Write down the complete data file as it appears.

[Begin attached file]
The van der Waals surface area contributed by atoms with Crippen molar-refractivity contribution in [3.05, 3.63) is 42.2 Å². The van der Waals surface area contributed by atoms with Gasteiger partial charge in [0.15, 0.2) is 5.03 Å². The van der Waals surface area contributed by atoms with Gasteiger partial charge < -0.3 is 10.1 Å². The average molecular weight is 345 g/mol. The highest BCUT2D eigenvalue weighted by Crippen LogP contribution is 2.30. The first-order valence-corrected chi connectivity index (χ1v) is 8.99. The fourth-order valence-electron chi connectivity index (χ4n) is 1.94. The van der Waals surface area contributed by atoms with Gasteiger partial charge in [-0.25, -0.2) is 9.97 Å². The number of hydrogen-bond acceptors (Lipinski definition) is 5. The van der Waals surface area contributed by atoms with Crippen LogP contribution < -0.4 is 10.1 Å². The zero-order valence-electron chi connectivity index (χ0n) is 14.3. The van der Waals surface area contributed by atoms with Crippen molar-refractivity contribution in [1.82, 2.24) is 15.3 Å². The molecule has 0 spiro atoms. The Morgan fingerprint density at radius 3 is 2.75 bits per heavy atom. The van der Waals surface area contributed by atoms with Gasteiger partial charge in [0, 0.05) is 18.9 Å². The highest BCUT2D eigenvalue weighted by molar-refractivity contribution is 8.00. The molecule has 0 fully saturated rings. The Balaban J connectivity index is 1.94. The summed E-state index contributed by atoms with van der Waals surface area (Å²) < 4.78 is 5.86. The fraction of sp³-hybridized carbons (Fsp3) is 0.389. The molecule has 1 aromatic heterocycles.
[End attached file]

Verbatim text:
The van der Waals surface area contributed by atoms with Crippen molar-refractivity contribution in [3.05, 3.63) is 42.2 Å². The van der Waals surface area contributed by atoms with Gasteiger partial charge in [0.15, 0.2) is 5.03 Å². The van der Waals surface area contributed by atoms with Gasteiger partial charge < -0.3 is 10.1 Å². The average molecular weight is 345 g/mol. The highest BCUT2D eigenvalue weighted by Crippen LogP contribution is 2.30. The first-order valence-corrected chi connectivity index (χ1v) is 8.99. The fourth-order valence-electron chi connectivity index (χ4n) is 1.94. The van der Waals surface area contributed by atoms with Gasteiger partial charge in [-0.25, -0.2) is 9.97 Å². The number of hydrogen-bond acceptors (Lipinski definition) is 5. The van der Waals surface area contributed by atoms with Crippen LogP contribution < -0.4 is 10.1 Å². The zero-order valence-electron chi connectivity index (χ0n) is 14.3. The van der Waals surface area contributed by atoms with Crippen molar-refractivity contribution in [1.82, 2.24) is 15.3 Å². The molecule has 0 spiro atoms. The Morgan fingerprint density at radius 3 is 2.75 bits per heavy atom. The van der Waals surface area contributed by atoms with Gasteiger partial charge in [0, 0.05) is 18.9 Å². The highest BCUT2D eigenvalue weighted by molar-refractivity contribution is 8.00. The molecule has 0 fully saturated rings. The Balaban J connectivity index is 1.94. The summed E-state index contributed by atoms with van der Waals surface area (Å²) < 4.78 is 5.86. The fraction of sp³-hybridized carbons (Fsp3) is 0.389. The molecule has 1 aromatic heterocycles.